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  • Print publication year: 2015
  • Online publication date: January 2018

11 - Psychological treatment of autism spectrum disorder

from Part 3 - Autism spectrum disorder
    • By Jo-Ann Reitzel, Clinical Director, Psychologist and Assistant Professor, McMaster Children's Hospital and McMaster University, Jane Summers, Clinical Supervisor, Psychologist and Assistant Professor, McMaster Children's Hospital and McMaster University, Irene Drmic, Postdoctoral Fellow, Holland Bloorview Kids Rehabilitation Hospital and the Hospital for Sick Children, Toronto, Ontario, Canada
  • Edited by Marc Woodbury-Smith
  • Publisher: Royal College of Psychiatrists
  • pp 201-236

Summary

In the past 60 years there has been significant progress in the identification, treatment and understanding of autism spectrum disorder (ASD) as a severe neurodevelopmental disorder (Rutter, 2005). The prevalence rates have increased dramatically over time and are currently 1 in 68 according to the US Centers for Disease Control and Prevention (Developmental Disabilities Monitoring Network Surveillance Year 2010 Principal Investigators, 2014). In DSM-IV-TR (American Psychiatric Association, 2000), ASD diagnoses consisted of four separate disorders that fell under the broad umbrella term ‘pervasive developmental disorder’. In DSM-5 (American Psychiatric Association, 2013), ASD is one disorder of varying degrees of defined severity that may coexist with other disorders, such as attention-deficit hyperactivity disorder and intellectual disability.

The core symptoms of ASD include social-communication deficits, such as difficulties in reciprocal social interactions, and restrictive and repetitive interests. The severity of social-communication difficulties and restrictive and repetitive interests may fluctuate from day to day, and may vary with age. There can also be a range of associated complex issues that may or may not fluctuate over the course of the life span. These include intellectual and learning difficulties, as well as social, emotional, behavioural and mental health problems such as depression and anxiety. Furthermore, ASD often affects the family, school and community.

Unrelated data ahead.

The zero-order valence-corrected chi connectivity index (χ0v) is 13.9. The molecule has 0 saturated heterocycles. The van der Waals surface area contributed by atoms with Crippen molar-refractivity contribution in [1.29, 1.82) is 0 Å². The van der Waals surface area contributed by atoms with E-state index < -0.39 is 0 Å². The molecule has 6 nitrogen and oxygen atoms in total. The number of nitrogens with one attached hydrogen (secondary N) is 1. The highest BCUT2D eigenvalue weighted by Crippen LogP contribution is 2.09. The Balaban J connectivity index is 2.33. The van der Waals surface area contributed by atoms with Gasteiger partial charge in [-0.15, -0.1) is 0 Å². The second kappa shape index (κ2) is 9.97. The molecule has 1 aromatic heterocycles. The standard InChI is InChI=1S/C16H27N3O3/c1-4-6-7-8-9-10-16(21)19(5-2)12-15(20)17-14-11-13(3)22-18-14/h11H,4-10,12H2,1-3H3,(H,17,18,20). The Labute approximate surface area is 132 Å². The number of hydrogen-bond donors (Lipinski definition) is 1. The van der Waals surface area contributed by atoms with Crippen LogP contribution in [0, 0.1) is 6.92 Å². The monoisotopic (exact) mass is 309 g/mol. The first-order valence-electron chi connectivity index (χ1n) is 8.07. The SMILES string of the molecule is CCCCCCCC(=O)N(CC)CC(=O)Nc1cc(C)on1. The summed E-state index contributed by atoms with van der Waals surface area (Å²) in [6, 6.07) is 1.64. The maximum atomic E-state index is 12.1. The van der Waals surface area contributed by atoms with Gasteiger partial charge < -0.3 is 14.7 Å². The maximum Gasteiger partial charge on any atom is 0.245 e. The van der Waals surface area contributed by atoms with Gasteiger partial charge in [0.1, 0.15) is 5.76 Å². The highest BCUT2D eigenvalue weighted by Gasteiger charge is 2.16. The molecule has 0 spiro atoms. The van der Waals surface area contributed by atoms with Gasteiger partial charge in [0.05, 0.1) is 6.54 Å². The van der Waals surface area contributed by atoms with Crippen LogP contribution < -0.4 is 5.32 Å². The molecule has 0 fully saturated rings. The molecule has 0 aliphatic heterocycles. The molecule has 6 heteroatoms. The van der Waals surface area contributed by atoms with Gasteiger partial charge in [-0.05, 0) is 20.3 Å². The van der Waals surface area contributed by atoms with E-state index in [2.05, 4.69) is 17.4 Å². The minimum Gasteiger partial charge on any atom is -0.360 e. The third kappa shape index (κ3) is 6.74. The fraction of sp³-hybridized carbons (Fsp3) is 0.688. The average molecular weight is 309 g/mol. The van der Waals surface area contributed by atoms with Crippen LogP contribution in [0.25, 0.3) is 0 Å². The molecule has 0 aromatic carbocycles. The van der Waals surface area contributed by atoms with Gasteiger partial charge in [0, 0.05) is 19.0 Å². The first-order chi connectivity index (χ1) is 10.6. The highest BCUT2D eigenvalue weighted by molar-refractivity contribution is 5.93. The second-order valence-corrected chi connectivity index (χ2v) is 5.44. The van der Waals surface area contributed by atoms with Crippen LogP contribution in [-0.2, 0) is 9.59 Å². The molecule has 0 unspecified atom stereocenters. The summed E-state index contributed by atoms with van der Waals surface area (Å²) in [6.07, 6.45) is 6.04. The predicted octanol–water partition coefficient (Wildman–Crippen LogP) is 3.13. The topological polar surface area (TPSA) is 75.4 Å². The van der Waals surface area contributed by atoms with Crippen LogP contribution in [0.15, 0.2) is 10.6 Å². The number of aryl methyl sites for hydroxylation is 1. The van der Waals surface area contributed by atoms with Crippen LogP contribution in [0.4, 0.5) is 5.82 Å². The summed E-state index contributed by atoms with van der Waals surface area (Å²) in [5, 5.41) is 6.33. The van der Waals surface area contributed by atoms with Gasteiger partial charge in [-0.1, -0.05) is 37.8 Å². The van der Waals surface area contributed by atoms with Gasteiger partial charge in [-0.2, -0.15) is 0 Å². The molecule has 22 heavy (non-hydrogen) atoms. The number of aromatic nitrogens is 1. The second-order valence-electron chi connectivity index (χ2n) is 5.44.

There is no known cure or medication that modifies the core symptoms of ASD; however, with careful treatment planning and monitoring, problems arising from the core features of ASD and related difficulties can be managed and improved. Evidence-based behavioural and psychological therapies can modify and improve symptoms of ASD and problems associated with ASD (Maglione et al, 2012; Anagnostou et al, 2014). Psycho-social supports, psycho-education and training can be incorporated into treatment plans, depending on the strengths and needs of the family, as well as their levels stress, and their values and culture. In addition to intervention and psychosocial supports, some persons with ASD require assistance and supervision to help them and their family and carers address problems. The amount of support needed may vary. Even though there has been a steady increase in the awareness of the need for assistance, services and treatments, no one service or treatment package has been found to suit all.